Illinois Is Putting Lottery on Block for Quick PayoffThe first thing that sprang to my mind was the pre-Revolutionary practice in France of the Fermiers. According to this convenient website, "The fermiérs paid a fixed sum of money every year to the King. It was then their responsibility to collect the taxes for their region - taxes on the tobacco, the salt, the materials that come and go from each city."
The state of Illinois yesterday took the first steps in selling its state lottery system, hoping to attract as much as $10 billion from investors who, in return, would own a monopoly that could turn out to be the biggest jackpot yet.
Needless to say, if you've paid a fixed sum for something from which you can derive variable income, your motivation is to squeeze every last nickel from your franchise.
Needless to say, this can be hard on the populace, when your authority is backed up by the state.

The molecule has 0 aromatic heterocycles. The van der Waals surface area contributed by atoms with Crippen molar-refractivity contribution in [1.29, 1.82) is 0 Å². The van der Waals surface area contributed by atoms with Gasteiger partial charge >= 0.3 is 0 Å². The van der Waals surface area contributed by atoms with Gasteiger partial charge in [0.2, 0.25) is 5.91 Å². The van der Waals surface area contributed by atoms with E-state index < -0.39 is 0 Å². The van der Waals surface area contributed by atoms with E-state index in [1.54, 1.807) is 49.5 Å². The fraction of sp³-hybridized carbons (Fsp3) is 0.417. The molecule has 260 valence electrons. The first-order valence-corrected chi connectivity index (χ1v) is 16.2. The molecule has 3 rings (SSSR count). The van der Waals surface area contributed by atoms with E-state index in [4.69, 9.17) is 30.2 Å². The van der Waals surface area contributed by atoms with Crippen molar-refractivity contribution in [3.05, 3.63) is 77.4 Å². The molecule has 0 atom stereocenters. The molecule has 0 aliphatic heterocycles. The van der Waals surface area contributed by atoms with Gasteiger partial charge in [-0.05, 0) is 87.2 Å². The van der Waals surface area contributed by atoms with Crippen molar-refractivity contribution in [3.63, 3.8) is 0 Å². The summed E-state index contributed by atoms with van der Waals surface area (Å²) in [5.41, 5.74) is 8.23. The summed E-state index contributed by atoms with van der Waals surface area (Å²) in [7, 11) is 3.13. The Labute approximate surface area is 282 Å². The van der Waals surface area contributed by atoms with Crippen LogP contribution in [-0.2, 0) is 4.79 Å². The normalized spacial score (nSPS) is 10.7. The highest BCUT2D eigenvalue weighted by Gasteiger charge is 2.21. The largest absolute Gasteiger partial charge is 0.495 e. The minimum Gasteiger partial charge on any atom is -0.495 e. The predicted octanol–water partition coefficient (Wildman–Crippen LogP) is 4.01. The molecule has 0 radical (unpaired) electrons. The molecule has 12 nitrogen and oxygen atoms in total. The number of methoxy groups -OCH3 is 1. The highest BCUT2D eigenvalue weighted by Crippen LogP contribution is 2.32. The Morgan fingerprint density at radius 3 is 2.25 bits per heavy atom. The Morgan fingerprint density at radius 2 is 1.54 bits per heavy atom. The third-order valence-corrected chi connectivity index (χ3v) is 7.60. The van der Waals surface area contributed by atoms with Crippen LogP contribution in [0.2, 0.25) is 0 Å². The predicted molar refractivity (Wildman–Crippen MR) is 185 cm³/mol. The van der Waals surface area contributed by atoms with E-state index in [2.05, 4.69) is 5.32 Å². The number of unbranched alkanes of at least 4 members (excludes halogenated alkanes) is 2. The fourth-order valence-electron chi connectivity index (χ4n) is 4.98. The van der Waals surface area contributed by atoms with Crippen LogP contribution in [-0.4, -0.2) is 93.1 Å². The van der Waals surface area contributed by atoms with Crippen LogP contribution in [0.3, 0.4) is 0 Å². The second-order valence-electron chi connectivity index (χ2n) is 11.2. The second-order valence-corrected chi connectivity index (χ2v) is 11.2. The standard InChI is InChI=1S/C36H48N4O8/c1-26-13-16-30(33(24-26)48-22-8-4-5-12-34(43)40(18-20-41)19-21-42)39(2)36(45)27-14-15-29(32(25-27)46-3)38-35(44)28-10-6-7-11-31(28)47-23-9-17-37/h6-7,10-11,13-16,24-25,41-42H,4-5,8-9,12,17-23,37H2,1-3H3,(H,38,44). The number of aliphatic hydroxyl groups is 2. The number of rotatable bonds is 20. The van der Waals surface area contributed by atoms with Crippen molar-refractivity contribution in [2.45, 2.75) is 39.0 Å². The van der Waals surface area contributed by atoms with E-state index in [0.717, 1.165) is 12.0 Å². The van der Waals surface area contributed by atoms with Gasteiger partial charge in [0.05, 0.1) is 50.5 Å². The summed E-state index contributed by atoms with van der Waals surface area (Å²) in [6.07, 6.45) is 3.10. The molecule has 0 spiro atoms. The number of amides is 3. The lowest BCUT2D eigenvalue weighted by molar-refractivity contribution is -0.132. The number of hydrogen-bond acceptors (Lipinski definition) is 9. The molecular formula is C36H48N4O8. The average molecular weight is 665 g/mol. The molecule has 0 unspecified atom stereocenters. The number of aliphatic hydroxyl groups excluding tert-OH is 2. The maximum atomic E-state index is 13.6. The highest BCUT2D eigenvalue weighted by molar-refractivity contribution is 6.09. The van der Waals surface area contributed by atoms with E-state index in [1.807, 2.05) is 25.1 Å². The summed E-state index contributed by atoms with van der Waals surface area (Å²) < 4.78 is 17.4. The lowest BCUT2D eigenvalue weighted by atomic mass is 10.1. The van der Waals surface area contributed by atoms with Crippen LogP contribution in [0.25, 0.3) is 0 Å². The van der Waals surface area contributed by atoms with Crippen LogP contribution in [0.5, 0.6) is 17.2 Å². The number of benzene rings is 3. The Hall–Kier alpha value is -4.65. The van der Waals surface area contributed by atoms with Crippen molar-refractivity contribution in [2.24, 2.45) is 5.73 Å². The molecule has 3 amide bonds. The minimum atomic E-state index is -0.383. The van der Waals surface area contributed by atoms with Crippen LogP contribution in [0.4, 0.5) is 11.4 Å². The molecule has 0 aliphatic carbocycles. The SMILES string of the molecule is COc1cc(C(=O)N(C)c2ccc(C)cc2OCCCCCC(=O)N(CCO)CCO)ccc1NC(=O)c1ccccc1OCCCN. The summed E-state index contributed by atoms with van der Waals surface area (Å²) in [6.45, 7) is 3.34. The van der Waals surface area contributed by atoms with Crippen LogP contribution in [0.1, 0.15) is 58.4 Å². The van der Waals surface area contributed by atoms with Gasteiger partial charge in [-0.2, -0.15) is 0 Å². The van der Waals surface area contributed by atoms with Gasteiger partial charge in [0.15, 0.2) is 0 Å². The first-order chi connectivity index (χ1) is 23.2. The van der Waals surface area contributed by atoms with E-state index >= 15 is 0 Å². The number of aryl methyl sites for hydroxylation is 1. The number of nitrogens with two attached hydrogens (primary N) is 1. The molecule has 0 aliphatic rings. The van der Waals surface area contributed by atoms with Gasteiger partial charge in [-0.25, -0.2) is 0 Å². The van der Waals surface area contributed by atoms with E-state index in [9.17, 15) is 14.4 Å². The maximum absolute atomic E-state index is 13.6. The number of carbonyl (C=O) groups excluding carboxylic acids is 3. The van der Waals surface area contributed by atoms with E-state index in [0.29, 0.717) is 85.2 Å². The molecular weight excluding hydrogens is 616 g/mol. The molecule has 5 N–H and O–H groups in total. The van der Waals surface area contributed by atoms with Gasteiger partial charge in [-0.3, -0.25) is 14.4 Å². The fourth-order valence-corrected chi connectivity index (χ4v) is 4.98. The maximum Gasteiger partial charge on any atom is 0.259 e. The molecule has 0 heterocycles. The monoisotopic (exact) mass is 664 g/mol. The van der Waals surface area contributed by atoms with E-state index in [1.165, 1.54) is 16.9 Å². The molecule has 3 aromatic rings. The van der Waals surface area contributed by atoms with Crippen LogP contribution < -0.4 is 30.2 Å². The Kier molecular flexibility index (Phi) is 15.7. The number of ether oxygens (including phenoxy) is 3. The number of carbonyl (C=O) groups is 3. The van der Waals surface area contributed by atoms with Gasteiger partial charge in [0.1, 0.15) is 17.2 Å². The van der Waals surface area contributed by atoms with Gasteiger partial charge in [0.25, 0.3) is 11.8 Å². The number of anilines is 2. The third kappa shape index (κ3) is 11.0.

And pointedly, fermiers were among the significant causes of the revolt that became the French Revolution, and many of them ended up under the guillotine.
Lotteries are demonstrably a disproportionate tax on the less-well-educated, less-well-off members of society. That they are voluntary is no excuse. State involvement in gambling has always been papered over with false moral rebates like "it will be used for education" or other nonsense.
Now, Illinois is skipping past all the fake morality, and simply grabbing cash to pay its operating deficit while casually mortgaging its residents' future expenses.
It terrifies me that every possible measure of indebtedness in this country is rising, while every possible future income is being packaged and peddled. After we're done mortgaging our last remaining free cash flows and fully selling our souls to the false twin gods of excess consumption and no new taxes, maybe it will be time, again, for the American Democratic Revolution.